Your wedding day is not going to be perfect. I’m telling you that right now. Some shit is going to go down that you will not like. I promise that. If including someone that you’re not super-super close with is your thing that goes wrong, that’s pretty fucking great.

Additionally, your wedding—while very important (and expensive!!!!)—is one day of your marriage. And while it might be the most memorable because of the ritual of it, it is not the most important. The most important day is the days that are hard, that suck shit, where you want to leave your spouse or want to scream but you don’t. Or the day one of you gets really sick. Or loses your job. Or the basement floods and you lose all your family photos in one fell swoop and you cry together for eight hours. Those are the days that count.

Your wedding will be good and fun and memorable, even if you include a couple people who aren’t The Most Fun Person You’ve Ever Hung Out With Ever!!!!!!!!!!!!!! In fact, there are going to be a lot of people in your wedding that in a few years you will not talk to. That happens to everyone. It’s life. Additionally, you might be surprised with how little time you spend with her in this process, especially on the actual wedding day. You will be so busy saying hi to people that you are very unlikely to need to keep up any kind of conversation with one person, especially one you find somewhat boring.

If you un-invite her from being a bridesmaid, I think it’s unlikely that she’ll go to your wedding at all. She’s likely to feel humiliated and hurt (I KNOW I WOULD!!!!), and while you may feel some relief from her not being in your bridal party, I think you might also feel a spoonful of guilt for hurting her, especially because she’s close to your family. Despite it being totally reasonable to not care that much if she’s in the wedding party, making a big move to remove her might signal to your friends who aren’t her that you see them as disposable—even if that’s totally not what you mean at all. This person is close to your family, and I have a hard time seeing how this move does anything other than make you look exclusionary and petty.

I don’t know that this is the case, but you may be focusing on her involvement as your big problem with the wedding, your stumbling block to pure, unmatched happiness instead of addressing other fears and concerns you have. She might just be a stand in for your fears about the social aspects of a large gathering and navigating a lot of people from different walks of life.

Now, here’s how I think you should deal with her as a bridesmaid:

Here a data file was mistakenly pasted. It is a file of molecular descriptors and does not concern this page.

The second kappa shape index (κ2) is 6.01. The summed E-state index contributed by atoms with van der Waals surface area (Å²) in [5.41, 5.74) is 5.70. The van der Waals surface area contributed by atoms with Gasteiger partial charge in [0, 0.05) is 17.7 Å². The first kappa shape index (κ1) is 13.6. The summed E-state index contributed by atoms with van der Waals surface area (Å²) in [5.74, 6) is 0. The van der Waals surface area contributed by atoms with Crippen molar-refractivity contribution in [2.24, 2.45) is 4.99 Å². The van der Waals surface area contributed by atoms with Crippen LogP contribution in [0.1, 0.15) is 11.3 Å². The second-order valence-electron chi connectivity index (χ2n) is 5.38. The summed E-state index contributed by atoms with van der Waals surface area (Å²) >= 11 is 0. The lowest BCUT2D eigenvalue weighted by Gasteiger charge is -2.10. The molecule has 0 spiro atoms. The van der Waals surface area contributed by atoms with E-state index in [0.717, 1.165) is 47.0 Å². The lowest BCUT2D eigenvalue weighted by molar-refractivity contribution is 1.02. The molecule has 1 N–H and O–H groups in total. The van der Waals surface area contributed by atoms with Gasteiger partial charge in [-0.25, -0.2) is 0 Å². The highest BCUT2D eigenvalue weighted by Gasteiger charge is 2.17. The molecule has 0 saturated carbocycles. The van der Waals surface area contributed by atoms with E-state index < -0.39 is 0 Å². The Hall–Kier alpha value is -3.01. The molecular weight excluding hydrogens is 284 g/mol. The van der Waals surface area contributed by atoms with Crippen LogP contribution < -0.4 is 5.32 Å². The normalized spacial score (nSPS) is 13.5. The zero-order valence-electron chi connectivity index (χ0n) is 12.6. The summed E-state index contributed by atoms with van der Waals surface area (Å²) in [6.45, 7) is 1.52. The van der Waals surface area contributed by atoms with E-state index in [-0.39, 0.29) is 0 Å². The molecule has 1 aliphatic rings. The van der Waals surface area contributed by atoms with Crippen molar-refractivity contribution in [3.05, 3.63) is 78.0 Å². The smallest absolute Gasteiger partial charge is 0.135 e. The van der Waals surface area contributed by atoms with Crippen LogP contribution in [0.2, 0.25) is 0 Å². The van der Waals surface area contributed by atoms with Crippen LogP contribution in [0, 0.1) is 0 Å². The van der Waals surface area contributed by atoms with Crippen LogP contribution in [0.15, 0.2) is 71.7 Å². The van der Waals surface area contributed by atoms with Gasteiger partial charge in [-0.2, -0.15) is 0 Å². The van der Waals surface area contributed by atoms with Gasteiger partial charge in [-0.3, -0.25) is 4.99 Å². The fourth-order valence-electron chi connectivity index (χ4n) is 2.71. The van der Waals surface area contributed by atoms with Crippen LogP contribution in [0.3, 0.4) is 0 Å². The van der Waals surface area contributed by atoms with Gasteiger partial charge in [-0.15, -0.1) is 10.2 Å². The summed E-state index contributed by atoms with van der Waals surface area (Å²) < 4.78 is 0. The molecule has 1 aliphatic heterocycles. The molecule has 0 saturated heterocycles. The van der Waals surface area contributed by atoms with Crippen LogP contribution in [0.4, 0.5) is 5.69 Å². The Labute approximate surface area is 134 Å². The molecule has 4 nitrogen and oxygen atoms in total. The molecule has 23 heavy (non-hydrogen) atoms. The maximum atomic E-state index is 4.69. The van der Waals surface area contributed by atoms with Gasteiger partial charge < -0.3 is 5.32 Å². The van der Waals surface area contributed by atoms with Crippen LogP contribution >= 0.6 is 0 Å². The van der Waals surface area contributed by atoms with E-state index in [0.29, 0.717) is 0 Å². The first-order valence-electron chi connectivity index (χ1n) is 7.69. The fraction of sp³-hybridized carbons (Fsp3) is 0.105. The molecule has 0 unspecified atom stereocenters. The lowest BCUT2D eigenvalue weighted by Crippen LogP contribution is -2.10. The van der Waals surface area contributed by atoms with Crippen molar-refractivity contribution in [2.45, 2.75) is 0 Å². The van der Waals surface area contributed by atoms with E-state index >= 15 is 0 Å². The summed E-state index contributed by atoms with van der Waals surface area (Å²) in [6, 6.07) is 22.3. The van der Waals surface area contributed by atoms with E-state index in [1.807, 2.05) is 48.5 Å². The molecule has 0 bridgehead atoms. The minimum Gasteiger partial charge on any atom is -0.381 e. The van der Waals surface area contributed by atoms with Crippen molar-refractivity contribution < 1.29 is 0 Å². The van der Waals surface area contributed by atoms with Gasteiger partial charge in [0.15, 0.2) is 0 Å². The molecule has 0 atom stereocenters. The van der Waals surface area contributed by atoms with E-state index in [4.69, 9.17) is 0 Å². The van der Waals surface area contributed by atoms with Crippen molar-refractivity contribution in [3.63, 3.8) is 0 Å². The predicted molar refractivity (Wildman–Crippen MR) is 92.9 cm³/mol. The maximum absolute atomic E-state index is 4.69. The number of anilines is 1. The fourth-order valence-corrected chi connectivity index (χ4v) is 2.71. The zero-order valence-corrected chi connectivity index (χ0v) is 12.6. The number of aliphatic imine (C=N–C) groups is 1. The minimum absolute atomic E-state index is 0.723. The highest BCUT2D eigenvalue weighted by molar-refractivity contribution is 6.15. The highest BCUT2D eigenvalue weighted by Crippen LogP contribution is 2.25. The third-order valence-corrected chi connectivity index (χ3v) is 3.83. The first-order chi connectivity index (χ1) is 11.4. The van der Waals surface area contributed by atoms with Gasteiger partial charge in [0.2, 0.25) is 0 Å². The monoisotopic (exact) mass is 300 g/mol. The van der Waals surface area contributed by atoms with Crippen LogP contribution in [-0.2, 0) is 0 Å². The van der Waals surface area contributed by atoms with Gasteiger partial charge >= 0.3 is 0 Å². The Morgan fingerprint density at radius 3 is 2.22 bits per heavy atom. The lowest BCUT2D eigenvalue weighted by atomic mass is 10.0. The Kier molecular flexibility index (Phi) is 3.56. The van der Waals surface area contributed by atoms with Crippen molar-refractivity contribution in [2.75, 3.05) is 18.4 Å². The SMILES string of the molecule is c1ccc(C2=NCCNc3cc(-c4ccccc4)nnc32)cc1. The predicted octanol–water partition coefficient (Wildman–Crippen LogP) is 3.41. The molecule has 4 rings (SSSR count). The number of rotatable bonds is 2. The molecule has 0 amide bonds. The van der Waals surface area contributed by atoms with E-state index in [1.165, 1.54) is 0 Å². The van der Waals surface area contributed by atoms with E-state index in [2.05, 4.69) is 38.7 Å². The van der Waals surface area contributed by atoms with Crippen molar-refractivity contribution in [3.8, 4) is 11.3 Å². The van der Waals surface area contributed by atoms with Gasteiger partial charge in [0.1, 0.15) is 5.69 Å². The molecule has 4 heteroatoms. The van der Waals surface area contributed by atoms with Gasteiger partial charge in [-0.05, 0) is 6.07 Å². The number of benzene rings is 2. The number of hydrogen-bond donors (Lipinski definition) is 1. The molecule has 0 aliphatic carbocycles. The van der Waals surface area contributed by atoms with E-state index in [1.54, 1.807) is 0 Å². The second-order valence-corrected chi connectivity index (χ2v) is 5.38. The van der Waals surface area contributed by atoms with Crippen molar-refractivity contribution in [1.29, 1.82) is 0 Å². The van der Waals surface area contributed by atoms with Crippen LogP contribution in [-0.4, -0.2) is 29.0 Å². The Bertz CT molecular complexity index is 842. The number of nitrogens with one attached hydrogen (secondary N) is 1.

The first thing you need to do (and do it ASAP) is reframe, reframe, reframe. Reframe is the name of the game for getting through this situation. I would start by mentally reframing her as a family member rather than a friend. Family members that you’re meh about are a whole lot easier to include in bridal parties because after all… they’re family. You’re stuck with them. Pretending as if you don’t have a choice might (seemingly paradoxically) make you feel better about having her around. There was a study once that people liked music more when they weren’t in control of what played. They didn’t care if a bad song came on the radio as much as they might care about not playing it when they had control of the music. It’s just part of the experience of listening to the radio. In the same way, frame her presence as part or your family, and her as a supporter and someone who wishes you well, even if you don’t love talking to her.

The second rebrand is of yourself: brand yourself (and by extension, your wedding) as as kind, magnanimous and inclusive rather than elite, perfectionistic or exclusive. Instead of, “I’m struggling so hard with whether to keep her around or not because her presence will ruin my day” you can be, “I’m a great friend to people, and want as many people who love me around as possible for this super fun day.”

None of this means that you need to spend your precious energy at pre-wedding events making sure that she has fun, coaxing her to talk to other people, or guessing at and prioritizing her experience of the day. You invite and include her and trust that she’s an adult who can handle herself. If she asks too much socially, you can redraw some boundaries or “assign” a closer bridesmaid or two to giving her some extra attention. You do not need to bend over backward to make her have a good time. The wedding is still about you (AND YOUR PARTNER!!!!!!!)

Once you’ve made your decision, allow yourself to feel relief. You’re done agonizing. She’s either in the wedding (or, if all of my advice was WRONG AS SHIT!!!! for your situation) she’s not. Move forward towards your wedding day and focus on who really matters—you and your partner!!! The wedding is not between you and your bridesmaids. Your day will be wonderful, magical and full of fun whether she’s there or not. I promise I promise I promise.

*Obviously pet abuse is never ok, but it doesn’t sound like that’s what happened, so I’m proceeding with that assumption.

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Sophia Benoit writes this very newsletter; she also writes about sex & relationships for GQ, tweets about everything else at @1followernodad, is a researcher for Lights Out With David Spade, and has had bylines in The Guardian, Reductress, Refinery29, Allure, and The Cut. You can reach her or yell at her at 1followernodad@substack.com.